Most mornings, I am out of bed shortly after dawn. In Costa Rica, that translates to the calling time of Tropical Kingbirds, Great Kiskadees, and Rufous-naped Wrens; somewhere around five-thirty. I do the early thing because that’s when the birds are active, that’s when I can focus on birds from the back balcony and get mentally prepared for the day. This past Sunday, I had a good excuse to wake up later, valid excuses to sleep in and catch up on rest. It was the day after Global Bird (Big) Day (GBD), a day when I had done my part to bird as much as possible.
On GBD, a birder doesn’t need to be awake before dawn so they can listen to the night sky. You don’t have to be out there birding at the break of day, nor keep the birding going, keep on moving when you feel tired. There is no requirement for celebrating a day dedicated to birds and birding but if you roll like me, expect a long one, expect to stay focused on birds just about until you drop. If more birds are what you want, being awake pays off even during the night. Otherwise, I would have missed the calls of Swainson’s Thrushes, that one call of my year Gray-cheeked Thrush (!), the barks of a Mottled Owl.
This past October 17th, although Team Tyto didn’t pull any all nighters or even bird until exhaustion takes over, we still had a long, wonderful day of birding. I’ll probably talk about that some other time or maybe cover it in a post at 10,000 Birds. For now, though, I’ll just mention the Sunday Merlin surprise.
As I was saying, I had a good excuse to sleep in on Sunday but how so during the height of migration? That knowledge of possibilities got me out of bed and to the coffeemaker. It brought me to the back balcony with a cup of high quality Costa Rican brewed fuel in hand. I watched and listened, I didn’t see much, but this was still migration, anything could happen.
Maybe it was time to check the news, eat breakfast. Maybe the birds had taken a day off after starring in the best live reality in town? As I pondered whether to trade watching for practicing a Chen form or some other type of focused exercise, a sudden movement of the avian type brought me back to my birding senses.
Out of nowhere, with a flurry of feathers, a small raptor appeared directly in front of my field of view! Too close and quick for binoculars, much to my good fortune, it immediately landed in the dead tree just out back. Before I realized it, I was watching the bird through optics and could see that it was a young Merlin!
A regular but local migrant in Costa Rica, this was one of the birds I had hoped to chance upon during my mornings at the balcony. If I was going to see one, I figured it would take the form of a small, quick bird zipping overhead. That’s how I usually see this species and I’m sure more than one has flown through my skies while I sat inside, watching the computer screen, unaware of its lethal presence. I never expected a Merlin to land in that tree just out back and even better, it stayed more than long enough to study it at close range and see that it had caught a Blue-and-White Swallow.
Although I didn’t actually see it make the catch, I am pretty sure that my year Merlin had caught it right in front of me. It happened that quick. Like the unfortunate swallow, I didn’t see the small falcon make its approach, I had no idea where it came from, I only saw it when it was too late, when it had the swallow in its long sharp claws. I doubt the small bird had suffered, I think it was dead on impact. It had certainly expired when its grim reaper brought it to the tree out back.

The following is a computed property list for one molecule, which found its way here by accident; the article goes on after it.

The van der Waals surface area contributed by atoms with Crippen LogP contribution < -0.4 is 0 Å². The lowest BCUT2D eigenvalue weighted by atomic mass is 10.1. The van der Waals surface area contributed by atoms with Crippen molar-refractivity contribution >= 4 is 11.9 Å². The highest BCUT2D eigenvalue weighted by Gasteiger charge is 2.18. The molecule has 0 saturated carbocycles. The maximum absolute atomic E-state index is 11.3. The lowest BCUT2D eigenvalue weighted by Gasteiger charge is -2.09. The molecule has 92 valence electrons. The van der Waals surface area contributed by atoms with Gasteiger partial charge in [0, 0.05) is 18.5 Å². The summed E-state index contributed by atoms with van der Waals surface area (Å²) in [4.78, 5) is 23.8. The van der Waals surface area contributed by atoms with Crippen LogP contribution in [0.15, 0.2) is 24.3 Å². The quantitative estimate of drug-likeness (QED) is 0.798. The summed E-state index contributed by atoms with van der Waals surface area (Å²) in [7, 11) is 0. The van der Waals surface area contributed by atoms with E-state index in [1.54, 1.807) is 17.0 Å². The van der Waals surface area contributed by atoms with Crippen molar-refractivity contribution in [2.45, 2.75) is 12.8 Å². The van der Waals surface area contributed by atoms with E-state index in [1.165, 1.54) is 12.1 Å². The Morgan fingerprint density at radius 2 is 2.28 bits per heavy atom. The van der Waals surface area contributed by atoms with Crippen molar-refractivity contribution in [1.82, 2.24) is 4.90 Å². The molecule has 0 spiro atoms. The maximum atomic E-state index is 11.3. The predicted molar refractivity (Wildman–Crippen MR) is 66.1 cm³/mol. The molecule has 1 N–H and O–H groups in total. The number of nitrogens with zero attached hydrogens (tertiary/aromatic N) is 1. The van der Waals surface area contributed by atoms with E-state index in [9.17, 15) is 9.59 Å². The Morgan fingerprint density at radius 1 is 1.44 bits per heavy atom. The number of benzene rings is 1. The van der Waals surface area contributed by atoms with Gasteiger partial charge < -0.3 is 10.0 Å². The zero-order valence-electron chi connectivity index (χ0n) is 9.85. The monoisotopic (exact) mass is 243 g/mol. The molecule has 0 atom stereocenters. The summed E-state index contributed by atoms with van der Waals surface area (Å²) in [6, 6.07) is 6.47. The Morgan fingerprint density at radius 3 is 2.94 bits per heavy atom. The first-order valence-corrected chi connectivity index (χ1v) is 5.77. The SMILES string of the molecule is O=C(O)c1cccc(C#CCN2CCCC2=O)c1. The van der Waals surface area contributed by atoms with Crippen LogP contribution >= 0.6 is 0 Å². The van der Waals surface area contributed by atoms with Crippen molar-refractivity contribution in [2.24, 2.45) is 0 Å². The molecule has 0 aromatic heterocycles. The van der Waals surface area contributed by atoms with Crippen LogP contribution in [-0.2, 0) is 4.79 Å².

As the falcon plucked and ate the swallow, I wondered what other birds it had caught on its voyage here? Which warblers, swallows or other small birds had kept it going, had fueled its trip to my shores, Costa Rica? I remembered the other times I have seen Merlins and before then when I had longed to see one. Since I was a kid in the 70s and 80s, to me, raptors were always the coolest of birds. It was simply amazing to see a kestrel in the field near our house in Niagara Falls. A pair sometimes flew out there and called, “killy, killy, killy!” Our beloved neighbor, Frank Paterniti (aka Grandpa Frank), called it a Sparrowhawk.
I don’t know if he would have referred to a Merlin as a Pigeon Hawk, I’m not sure if he knew that bird. I didn’t see one until years later in some other place but on occasion, they were surely nearby. A Merlin from the north was occasionally zipping overhead during migration and in the winter, menacing smaller birds and chasing crows off roofs. Once in an industrial area of Buffalo, I did see one doing just that, it had no need to do so but it didn’t stop until each one of a dozen American Crows had taken flight!
Seeing the small falcon out back reminded me of the Merlins I eventually saw in boreal places, waiting at the edges of large lakes to catch a siskin or any small bird whose luck had ran out. There was that Merlin that harried a big flock of chickadees at Whitefish Point, it kept at them until it finally did catch one that had ventured a bit too far. I once found a Merlin in summer in the Colorado Rockies, the habitat was like the boreal zone only with big mountains, that bird had surely taken up residence.
The ones I see in Costa Rica mostly fly along the Caribbean Coast, that’s where a birder can espy a dozen or more in a day, where their presence over rainforest decorated with calling toucans is a reminder of the connections between the boreal and the tropical. Our young post GBD Merlin eventually flew off, I wonder where it will spend the winter?